2000 Acura Integra Type R

Lot 64507, s/n JH4DC2316YS005100. 7k miles. “1.8-liter B18C5 inline 4, 5-speed manual transaxle, limited-slip differential, Phoenix Yellow paint, black cloth & suede upholstery, 15-inch alloy wheels, rear spoiler, rear wiper, air conditioning, CD stereo.” Condition: 1. SOLD AT $117,112. Bring a Trailer, 1/29/22.

If you were to tell me 10 years ago that an Acura would sell at auction for over $100k, I would have assumed it to be an NSX. Now the Integra Type R is worth more than a Mk 4 Toyota Supra? Only for perfect examples like our subject car. Most will still fall in the $30k–$50k range, which is perfectly fine for a driver, but strong sales like this validate that specific Hondas are extremely collectible. Even Japanese-car enthusiasts have a hard time believing that the cars they grew up with (and used to be able to buy cheaply) are now stretching into six digits. Auctions like this will only continue to nudge along those who don’t believe Japanese cars to be worthy collectibles, as well as reassuring collectors that the right Japanese cars might actually be worth more than they paid for them when it comes time to sell. Well sold.

1989 Acura Legend Coupe

Courtesy of Cars & Bids

S/N JH4KA3144KC016064. 77k miles. “2.7-liter V6, 5-speed manual transmission, 15-inch wheels, sunroof, cloth upholstery, power-adjustable door mirrors, power-operated windows and locks, tilting steering column, air conditioning, cassette player.” Condition: 2. SOLD AT $12,540. Cars & Bids, 2/23/22.

Honda started to notice the graduated buying habits of its American consumers in the 1980s. Owners would start with a Civic and later move into the Accord, but the brand lacked upscale offerings from there. As Honda doubted it could sell high-end luxury cars under its own name, the Acura brand was launched in 1986. The Legend was Acura’s first flagship midsize car, with the Integra being the less-expensive compact option. The Legend was a hit, taking plenty of sales away from BMW and Mercedes-Benz. It was the first Honda product to feature a V6 engine and was developed with the help of the Austin Rover Group. As for the legacy of the Legend, there really isn’t any. As a larger luxury car, it wasn’t popular in the tuner world, so it didn’t retain its value as other sportier Hondas from the era did. It was an important model for the Acura brand’s growth, but not enough to make a strong impression on enthusiasts. This low-mileage, original-condition example hammered at $12k. Well bought and sold.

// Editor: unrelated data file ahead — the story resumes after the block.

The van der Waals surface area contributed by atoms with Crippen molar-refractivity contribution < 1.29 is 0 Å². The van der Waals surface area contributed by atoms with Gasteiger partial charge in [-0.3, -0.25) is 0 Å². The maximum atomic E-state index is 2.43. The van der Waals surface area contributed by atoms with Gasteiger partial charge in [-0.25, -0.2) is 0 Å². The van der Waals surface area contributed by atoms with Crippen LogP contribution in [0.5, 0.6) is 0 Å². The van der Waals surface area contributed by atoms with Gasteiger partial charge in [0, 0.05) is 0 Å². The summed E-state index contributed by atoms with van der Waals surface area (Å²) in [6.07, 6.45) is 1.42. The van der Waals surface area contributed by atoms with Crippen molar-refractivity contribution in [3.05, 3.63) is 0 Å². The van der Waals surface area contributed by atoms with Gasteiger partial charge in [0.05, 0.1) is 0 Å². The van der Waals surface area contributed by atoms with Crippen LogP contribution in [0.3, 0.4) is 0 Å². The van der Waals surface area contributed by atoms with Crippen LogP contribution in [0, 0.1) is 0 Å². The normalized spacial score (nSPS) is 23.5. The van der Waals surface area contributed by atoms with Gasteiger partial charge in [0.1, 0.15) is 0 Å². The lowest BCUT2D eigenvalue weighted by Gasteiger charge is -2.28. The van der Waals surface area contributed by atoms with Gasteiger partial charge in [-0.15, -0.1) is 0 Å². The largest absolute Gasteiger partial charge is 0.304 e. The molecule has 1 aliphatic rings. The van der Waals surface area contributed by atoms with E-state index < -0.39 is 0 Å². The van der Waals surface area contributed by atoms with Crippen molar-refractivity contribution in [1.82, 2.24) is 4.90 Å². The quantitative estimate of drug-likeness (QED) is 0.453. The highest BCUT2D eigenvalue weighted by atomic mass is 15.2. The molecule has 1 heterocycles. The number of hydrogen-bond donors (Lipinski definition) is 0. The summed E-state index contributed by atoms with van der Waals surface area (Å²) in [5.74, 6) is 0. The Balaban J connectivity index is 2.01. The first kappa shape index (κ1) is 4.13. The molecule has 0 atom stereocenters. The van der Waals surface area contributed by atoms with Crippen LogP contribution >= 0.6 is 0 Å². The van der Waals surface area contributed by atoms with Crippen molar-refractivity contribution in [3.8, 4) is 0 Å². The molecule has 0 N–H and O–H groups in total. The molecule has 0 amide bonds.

1989 Toyota Tercel EZ

Courtesy of Bring a Trailer

Lot 66020, s/n JT2EL36G2K0435200. 32k miles. “1.5-liter inline 4, 4-speed manual transmission, Nordic Blue Metallic, gray vinyl upholstery, heater, locking fuel door.” Condition: 2+. SOLD AT $7,613. Bring a Trailer, 2/17/22.

In the 1980s, Toyota was experimenting. The Corolla alone had six different body styles, two of which were hatchbacks, along with specific trim levels and engines for each body style. The Toyota Starlet, a rear-wheel-drive, 2-door hatchback, was also available from 1981-84. The Tercel added another hatchback to Toyota’s large and confusing lineup. Unfortunately, it sat at the bottom of the range, the least-expensive Toyota available in the U.S. market. In 1987, the Tercel EZ model was released with even less equipment than the standard Tercel. (I hope you didn’t need a passenger’s side mirror or sun visor.) Fuel efficiency was its main selling point, with a 70-hp 4-cylinder engine that was rated at over 40 miles per gallon. This example is a stunning time capsule, but it’s not the first car that comes to mind as a Japanese collectible. Which makes it all that much more surprising that someone paid more here than the car cost new — original MSRP was $6,328. With gasoline over $4/gallon now, maybe the buyer just wanted a thrify commuter. We probably won’t see another Tercel sell for this much again. Well sold.

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